5. This is way too broad a topic to answer in any unbiased way. If you're thinking about buying an entry-level camera, then the UK's Amatuer Photographer had a great insert a couple of weeks ago where they did a very extensive test and review of the E-500, Sony Alpha, Nikon d70s, and the Canon 350XT. The bottom line was that they all scored between 89 and 91%, which is really a dead heat. It's a very well written article and well worth finding.

  6. Olympus has long been known for a unique (very high!) quality of colour reproduction from its lenses. It used to be a favourite I gather amongst National-Geographic types. Longer setup times, but supurb pictures.
  7. As a long time user (25+ years) of the OM film system I opted not to follow them into the Digital arena. Unlike film cameras where you can run any roll of film through the body, choosing a digital system can be a lot more involved due to the sensor design.

    My impression of the industry is Canon is on the leading bleeding edge, Nikon is the best designed with great ergonomics and Olympus show great promise but haven't had great DSLR market penetration to date.

    As far as using old lenses go, IMHO there's far too many compromises using older lenses with any recent DSLR camera line. I opted to keep my OM system and start a Nikon DSLR system. If you're going to change technologies then in for a penny in for a pound.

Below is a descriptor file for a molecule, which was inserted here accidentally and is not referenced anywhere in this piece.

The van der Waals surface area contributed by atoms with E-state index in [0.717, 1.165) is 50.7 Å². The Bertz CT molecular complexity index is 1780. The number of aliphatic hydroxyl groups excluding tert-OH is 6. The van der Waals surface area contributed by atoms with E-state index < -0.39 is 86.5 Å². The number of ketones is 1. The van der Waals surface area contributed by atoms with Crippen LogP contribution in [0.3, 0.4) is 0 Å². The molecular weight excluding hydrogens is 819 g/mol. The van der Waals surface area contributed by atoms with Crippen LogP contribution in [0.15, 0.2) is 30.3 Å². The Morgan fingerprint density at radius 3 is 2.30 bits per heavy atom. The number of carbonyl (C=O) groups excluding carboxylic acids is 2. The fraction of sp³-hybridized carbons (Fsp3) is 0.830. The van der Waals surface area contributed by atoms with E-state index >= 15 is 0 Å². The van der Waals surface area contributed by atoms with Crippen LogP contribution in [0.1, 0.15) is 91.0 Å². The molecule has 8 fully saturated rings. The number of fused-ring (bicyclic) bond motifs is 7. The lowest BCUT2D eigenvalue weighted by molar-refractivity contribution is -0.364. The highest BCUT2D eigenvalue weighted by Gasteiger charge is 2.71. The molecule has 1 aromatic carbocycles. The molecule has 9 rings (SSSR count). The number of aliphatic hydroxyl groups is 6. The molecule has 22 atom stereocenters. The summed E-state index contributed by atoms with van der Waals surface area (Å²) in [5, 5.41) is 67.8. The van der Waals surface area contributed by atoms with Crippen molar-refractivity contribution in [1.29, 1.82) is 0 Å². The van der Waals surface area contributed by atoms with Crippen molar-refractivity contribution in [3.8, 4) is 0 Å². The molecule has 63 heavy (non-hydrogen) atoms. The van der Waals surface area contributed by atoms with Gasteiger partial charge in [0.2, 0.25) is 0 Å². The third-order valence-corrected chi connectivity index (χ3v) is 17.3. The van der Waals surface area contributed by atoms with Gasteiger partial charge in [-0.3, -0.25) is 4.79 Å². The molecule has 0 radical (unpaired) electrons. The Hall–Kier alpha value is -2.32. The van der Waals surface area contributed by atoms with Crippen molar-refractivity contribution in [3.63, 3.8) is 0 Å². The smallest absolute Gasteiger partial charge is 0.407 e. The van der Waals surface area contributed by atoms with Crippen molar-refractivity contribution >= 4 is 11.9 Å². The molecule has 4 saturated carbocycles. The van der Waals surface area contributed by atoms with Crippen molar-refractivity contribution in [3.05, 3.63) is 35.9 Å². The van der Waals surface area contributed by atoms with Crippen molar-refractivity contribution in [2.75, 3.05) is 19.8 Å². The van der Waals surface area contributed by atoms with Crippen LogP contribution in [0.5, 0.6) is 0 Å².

Nikon and Canon have lots of bodies and lenses to suite most every need and pocket book with some excellent third party bodies that share their lens mounts (Fuji, Sigma etc).

    That said, the OM ultrasonic sensor cleaner is a really great idea that I wish Nikon would introduce!

  8. I shoot Nikon, but am exploring options due to the impossibility of having the sensor cleaned in a particular backwater country in Asia, which may not be an issue for you. I've seen incredible results from Canon, Nikon, and Olympus. Its the musician, not the fiddle, that's important ;-).

    I'm seriously considering Olympus, but have some concerns for how I work (hopefully those will be answered, and I'll know if its time to jump off the Nikon ship, or to add another body to the bag so I can pretty much constantly have one in transit to the U.S. or Japan for cleaning).